Saturday, October 21, 2006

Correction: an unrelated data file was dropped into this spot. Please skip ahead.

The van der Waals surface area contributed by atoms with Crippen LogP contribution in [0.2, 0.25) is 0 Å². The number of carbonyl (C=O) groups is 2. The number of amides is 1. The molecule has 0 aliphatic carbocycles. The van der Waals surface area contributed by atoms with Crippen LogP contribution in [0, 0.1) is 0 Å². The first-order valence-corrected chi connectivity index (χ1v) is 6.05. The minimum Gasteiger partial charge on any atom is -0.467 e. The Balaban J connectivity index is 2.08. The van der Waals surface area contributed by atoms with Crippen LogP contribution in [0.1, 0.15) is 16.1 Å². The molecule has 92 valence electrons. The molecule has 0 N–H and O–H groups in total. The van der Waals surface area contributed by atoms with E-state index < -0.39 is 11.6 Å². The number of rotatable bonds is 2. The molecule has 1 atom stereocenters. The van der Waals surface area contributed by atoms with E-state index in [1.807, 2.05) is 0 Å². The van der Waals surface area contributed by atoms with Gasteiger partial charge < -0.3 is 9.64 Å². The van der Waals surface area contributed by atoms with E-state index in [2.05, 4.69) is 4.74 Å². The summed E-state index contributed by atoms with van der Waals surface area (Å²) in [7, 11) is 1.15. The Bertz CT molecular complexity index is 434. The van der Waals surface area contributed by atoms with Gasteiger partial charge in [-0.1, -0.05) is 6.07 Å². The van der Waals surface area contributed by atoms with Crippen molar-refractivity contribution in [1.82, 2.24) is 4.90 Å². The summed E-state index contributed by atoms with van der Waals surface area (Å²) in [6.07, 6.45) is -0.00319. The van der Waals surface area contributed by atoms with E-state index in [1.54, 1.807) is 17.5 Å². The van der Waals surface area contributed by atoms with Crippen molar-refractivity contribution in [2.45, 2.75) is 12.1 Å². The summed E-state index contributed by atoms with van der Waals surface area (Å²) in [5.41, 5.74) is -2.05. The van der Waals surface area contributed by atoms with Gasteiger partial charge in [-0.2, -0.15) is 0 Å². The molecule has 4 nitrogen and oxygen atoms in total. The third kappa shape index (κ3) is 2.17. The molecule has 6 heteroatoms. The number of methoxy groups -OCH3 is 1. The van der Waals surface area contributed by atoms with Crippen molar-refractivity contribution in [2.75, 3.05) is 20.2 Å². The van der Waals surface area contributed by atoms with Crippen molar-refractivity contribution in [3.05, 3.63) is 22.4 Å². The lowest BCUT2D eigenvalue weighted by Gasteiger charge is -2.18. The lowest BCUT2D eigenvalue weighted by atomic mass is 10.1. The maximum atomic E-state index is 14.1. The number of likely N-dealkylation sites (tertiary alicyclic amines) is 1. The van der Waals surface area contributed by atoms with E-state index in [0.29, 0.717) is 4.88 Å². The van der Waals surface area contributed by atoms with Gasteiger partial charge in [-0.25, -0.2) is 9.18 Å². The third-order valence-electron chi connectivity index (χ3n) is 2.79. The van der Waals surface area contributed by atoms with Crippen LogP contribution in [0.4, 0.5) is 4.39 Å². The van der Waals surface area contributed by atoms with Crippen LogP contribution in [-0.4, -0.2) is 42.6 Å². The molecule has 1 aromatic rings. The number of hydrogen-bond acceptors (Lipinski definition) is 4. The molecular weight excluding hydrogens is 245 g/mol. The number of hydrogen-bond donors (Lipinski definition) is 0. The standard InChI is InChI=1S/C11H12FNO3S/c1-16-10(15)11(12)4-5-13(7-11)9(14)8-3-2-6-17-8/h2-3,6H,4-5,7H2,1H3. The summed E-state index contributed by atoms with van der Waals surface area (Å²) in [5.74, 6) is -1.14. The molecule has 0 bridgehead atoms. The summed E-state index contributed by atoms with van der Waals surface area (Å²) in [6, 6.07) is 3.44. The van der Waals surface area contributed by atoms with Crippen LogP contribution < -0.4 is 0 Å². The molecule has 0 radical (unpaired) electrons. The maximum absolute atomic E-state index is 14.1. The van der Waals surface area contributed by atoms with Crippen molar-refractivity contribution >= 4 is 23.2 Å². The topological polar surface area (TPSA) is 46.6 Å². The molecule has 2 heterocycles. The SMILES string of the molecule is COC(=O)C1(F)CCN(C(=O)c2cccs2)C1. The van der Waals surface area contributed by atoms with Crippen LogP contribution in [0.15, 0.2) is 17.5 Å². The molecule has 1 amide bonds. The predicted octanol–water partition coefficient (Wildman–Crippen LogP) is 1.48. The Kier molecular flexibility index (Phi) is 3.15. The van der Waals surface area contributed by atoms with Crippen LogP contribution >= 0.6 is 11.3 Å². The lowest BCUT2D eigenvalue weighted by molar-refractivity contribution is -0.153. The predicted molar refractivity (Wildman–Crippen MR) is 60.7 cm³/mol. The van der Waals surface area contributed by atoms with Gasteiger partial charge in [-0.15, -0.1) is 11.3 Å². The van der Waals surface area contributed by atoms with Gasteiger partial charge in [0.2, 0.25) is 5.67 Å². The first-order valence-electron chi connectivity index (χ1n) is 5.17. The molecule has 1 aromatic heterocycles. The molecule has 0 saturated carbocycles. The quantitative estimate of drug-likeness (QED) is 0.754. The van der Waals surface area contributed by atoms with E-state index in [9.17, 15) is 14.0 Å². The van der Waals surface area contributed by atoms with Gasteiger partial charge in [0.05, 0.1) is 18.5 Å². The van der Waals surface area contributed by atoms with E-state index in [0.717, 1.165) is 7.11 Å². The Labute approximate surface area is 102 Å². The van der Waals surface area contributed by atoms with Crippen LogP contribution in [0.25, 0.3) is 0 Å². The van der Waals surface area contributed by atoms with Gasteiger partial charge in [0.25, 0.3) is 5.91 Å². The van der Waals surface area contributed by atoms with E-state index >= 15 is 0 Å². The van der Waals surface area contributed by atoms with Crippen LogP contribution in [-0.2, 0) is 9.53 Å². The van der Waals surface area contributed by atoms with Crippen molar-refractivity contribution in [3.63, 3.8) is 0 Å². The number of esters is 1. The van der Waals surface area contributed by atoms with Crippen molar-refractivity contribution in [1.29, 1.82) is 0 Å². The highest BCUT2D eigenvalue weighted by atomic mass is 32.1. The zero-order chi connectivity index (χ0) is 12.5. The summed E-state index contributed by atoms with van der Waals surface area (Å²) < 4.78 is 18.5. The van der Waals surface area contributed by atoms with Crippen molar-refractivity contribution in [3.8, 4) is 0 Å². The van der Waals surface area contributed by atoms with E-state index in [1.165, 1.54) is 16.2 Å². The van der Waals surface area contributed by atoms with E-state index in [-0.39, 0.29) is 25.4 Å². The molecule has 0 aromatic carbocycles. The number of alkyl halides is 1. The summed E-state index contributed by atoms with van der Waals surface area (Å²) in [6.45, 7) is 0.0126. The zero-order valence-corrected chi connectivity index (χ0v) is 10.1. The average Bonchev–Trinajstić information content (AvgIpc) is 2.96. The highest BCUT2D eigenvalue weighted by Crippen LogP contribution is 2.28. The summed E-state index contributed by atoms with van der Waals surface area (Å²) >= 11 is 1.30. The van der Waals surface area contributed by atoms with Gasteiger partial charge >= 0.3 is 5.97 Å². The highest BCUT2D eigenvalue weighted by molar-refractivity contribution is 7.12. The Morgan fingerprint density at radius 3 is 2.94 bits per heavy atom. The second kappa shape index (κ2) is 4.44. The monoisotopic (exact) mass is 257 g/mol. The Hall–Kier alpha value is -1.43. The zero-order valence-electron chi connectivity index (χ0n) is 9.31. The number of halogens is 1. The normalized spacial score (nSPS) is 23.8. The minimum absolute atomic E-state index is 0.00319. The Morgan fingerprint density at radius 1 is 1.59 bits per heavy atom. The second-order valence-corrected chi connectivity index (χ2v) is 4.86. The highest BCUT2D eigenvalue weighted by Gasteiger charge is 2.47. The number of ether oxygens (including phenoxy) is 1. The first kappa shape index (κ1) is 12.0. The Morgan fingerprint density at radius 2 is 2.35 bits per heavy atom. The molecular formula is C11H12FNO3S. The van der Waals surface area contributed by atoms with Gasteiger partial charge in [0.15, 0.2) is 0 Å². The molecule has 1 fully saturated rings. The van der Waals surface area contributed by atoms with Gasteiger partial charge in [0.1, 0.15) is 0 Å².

Two miles beneath the surface of the Earth, in a South African gold mine, scientists have discovered a bacterial ecosystem that needs no connection, not even indirectly, to the Sun. Sulfur and hydrogen, of geological origin, are the only nutrients required. Other "chemoautotrophic" ecosystems, like those at deep-sea vents, still use, at least in part, some nutrients that can be traced to the photosynthetic world. One of the discoverers, Douglas Rumble, observed, "It is possible that communities like this can sustain themselves indefinitely, given enough input from geological processes. Time will tell how many more we might find in Earth's crust, but it is especially exciting to ponder whether they exist elsewhere in the solar system."